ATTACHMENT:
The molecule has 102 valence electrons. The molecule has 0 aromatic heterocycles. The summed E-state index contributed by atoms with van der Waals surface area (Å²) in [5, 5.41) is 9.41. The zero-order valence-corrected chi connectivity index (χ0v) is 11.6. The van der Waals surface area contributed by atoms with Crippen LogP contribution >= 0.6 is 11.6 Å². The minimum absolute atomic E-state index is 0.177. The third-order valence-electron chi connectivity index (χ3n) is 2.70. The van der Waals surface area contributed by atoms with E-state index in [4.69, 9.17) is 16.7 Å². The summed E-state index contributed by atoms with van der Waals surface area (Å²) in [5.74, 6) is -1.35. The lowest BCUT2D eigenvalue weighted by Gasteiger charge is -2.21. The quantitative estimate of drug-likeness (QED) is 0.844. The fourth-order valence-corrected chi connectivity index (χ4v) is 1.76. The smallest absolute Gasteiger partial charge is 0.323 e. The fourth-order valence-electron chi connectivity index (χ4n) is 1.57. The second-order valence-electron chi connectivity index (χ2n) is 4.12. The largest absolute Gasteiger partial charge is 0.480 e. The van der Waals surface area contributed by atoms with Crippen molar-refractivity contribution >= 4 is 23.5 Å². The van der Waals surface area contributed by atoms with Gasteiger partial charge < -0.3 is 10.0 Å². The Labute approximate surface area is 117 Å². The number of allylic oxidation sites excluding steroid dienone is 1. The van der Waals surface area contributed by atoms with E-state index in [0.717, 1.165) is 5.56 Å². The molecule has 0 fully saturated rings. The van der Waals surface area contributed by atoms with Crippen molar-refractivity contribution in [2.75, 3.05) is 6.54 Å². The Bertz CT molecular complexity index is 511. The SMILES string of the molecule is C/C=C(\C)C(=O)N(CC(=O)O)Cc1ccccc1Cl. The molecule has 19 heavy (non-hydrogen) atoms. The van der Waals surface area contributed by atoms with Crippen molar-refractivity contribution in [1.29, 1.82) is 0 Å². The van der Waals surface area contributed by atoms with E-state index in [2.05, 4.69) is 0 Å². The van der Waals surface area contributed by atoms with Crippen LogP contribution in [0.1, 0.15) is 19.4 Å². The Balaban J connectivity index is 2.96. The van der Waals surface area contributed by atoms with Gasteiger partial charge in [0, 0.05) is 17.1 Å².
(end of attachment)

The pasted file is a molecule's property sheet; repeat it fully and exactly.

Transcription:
The molecule has 102 valence electrons. The molecule has 0 aromatic heterocycles. The summed E-state index contributed by atoms with van der Waals surface area (Å²) in [5, 5.41) is 9.41. The zero-order valence-corrected chi connectivity index (χ0v) is 11.6. The van der Waals surface area contributed by atoms with Crippen LogP contribution >= 0.6 is 11.6 Å². The minimum absolute atomic E-state index is 0.177. The third-order valence-electron chi connectivity index (χ3n) is 2.70. The van der Waals surface area contributed by atoms with E-state index in [4.69, 9.17) is 16.7 Å². The summed E-state index contributed by atoms with van der Waals surface area (Å²) in [5.74, 6) is -1.35. The lowest BCUT2D eigenvalue weighted by Gasteiger charge is -2.21. The quantitative estimate of drug-likeness (QED) is 0.844. The fourth-order valence-corrected chi connectivity index (χ4v) is 1.76. The smallest absolute Gasteiger partial charge is 0.323 e. The fourth-order valence-electron chi connectivity index (χ4n) is 1.57. The second-order valence-electron chi connectivity index (χ2n) is 4.12. The largest absolute Gasteiger partial charge is 0.480 e. The van der Waals surface area contributed by atoms with Crippen molar-refractivity contribution >= 4 is 23.5 Å². The van der Waals surface area contributed by atoms with Gasteiger partial charge < -0.3 is 10.0 Å². The Labute approximate surface area is 117 Å². The number of allylic oxidation sites excluding steroid dienone is 1. The van der Waals surface area contributed by atoms with E-state index in [0.717, 1.165) is 5.56 Å². The molecule has 0 fully saturated rings. The van der Waals surface area contributed by atoms with Crippen molar-refractivity contribution in [2.75, 3.05) is 6.54 Å². The Bertz CT molecular complexity index is 511. The SMILES string of the molecule is C/C=C(\C)C(=O)N(CC(=O)O)Cc1ccccc1Cl. The molecule has 19 heavy (non-hydrogen) atoms. The van der Waals surface area contributed by atoms with Crippen molar-refractivity contribution in [1.29, 1.82) is 0 Å². The van der Waals surface area contributed by atoms with E-state index in [2.05, 4.69) is 0 Å². The van der Waals surface area contributed by atoms with Crippen LogP contribution in [0.1, 0.15) is 19.4 Å². The Balaban J connectivity index is 2.96. The van der Waals surface area contributed by atoms with Gasteiger partial charge in [0, 0.05) is 17.1 Å².